• Persistent physical symptoms that do not respond to treatment, such as headaches, digestive disorders, and chronic pain
  • Persistently sad, anxious, or "empty" moods
  • Restlessness, irritability
  • Thoughts of death or suicide, suicide attempts

What Are the Signs of Mania in Bipolar Disorder?

The signs of mania in bipolar disorder include:

  • Disconnected and very fast (racing) thoughts
  • Grandiose beliefs
  • Inappropriate elation or euphoria
  • Inappropriate irritability
  • Inappropriate social behavior
  • Increased sexual desire
  • Increased talking speed or volume
  • Markedly increased energy
  • Poor judgment
  • A decreased need for sleep due to high energy

What Is Bipolar II Disorder?

While mania is the main characteristic of bipolar I disorder, bipolar II has milder periods of elation known as hypomania. It also has episodes of major depression. According to the DSM-5, the diagnostic manual published by the American Psychiatric Association, the difference between mania and hypomania is "the degree of severity" as well as an absence of psychosis (delusions or hallucinations) in hypomania and no negative impact from "high" symptoms in work and social functioning.

What Are Signs of Hypomania in Bipolar II Disorder?

Signs of hypomania in bipolar II disorder include:

  • Decreased need for sleep
  • Extreme focus on projects at work or at home
  • Exuberant and elated mood
  • Increased confidence
  • Increased creativity and productivity
  • Increased energy and libido
  • Reckless behaviors
  • Risky pleasure-seeking behaviors

How Is Bipolar Disorder Diagnosed?

As with most mood disorders, there is no laboratory test or brain imaging method to diagnose bipolar disorder. After performing a physical exam, your doctor will evaluate your signs and symptoms. Your doctor will also ask you about your personal medical history and family history. Lab tests may be done to rule out other medical illnesses that can affect mood.

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In addition, your doctor may want to talk with family members to see if they can identify times when you were elated and over-energized. Because elation may feel good or even normal when compared to depression, it's often hard for a person with bipolar disorder to know if the mood was too high. Mania often affects thinking, judgment, and social behavior in ways that cause serious problems and embarrassment. For example, unwise business or financial decisions may be made when an individual is in a manic phase. So early diagnosis and effective treatment is very important with bipolar disorder.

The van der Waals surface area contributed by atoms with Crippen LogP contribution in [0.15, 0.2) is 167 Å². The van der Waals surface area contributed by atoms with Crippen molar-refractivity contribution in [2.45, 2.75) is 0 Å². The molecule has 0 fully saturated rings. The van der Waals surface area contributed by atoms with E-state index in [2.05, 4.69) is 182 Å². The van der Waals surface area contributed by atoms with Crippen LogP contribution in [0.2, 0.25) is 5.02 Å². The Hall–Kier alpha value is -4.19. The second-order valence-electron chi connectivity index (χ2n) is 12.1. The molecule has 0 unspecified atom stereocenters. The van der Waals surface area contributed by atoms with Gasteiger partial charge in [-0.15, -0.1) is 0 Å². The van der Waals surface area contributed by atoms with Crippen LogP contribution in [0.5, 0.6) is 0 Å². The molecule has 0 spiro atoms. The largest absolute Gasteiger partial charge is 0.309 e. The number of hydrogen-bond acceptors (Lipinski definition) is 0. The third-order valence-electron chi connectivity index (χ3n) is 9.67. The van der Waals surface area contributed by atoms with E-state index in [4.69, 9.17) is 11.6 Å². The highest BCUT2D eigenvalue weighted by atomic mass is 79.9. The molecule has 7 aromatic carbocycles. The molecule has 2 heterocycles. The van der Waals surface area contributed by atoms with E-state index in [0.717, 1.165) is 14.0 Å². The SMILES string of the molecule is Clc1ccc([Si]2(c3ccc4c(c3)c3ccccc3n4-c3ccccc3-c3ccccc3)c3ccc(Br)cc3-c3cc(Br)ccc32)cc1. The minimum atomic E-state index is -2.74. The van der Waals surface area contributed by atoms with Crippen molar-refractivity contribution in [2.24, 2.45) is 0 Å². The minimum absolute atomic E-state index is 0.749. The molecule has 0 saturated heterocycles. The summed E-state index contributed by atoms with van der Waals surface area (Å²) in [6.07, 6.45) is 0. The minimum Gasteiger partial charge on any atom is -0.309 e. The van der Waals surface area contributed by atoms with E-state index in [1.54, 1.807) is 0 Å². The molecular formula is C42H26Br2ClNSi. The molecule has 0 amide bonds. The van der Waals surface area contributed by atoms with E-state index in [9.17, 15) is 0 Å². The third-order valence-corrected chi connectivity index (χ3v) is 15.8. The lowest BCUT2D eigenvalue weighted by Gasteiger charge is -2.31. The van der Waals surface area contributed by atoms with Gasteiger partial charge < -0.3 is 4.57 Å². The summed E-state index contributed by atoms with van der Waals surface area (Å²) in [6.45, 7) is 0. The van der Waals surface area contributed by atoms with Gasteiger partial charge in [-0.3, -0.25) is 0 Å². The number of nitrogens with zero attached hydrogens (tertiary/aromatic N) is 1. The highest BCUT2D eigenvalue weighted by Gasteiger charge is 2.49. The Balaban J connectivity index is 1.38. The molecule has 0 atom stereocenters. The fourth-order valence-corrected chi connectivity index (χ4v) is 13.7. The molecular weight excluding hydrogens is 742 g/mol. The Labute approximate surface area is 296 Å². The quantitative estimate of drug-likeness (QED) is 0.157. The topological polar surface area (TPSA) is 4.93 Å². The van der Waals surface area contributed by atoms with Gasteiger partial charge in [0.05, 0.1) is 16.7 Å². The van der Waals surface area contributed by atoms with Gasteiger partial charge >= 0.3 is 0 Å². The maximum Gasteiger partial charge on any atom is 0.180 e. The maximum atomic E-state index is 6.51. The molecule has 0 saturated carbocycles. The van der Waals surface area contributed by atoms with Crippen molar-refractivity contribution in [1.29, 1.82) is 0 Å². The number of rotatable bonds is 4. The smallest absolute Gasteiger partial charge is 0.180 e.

How Is Bipolar Disorder Treated?

Treatment for bipolar disorder may include the use of mood stabilizers such as lithium. Certain anticonvulsants, antipsychotics, and benzodiazepines may also be used to stabilize mood. Sometimes antidepressants are given in combination with mood stabilizers to boost the depressed mood, although antidepressants are often not as effective as some mood stabilizers or certain atypical antipsychotics for treating depression in bipolar disorder.

WebMD Medical Reference Reviewed by Joseph Goldberg, MD on February 27, 2016

Sources

SOURCES:

National Institute of Mental Health: "What is Depression?" and "What are the different forms of depression?"

American Psychiatric Association: Diagnostic and Statistical Manual of Mental Disorders (DSM-V).

Fieve, R. Bipolar II, Rodale Books, 2006.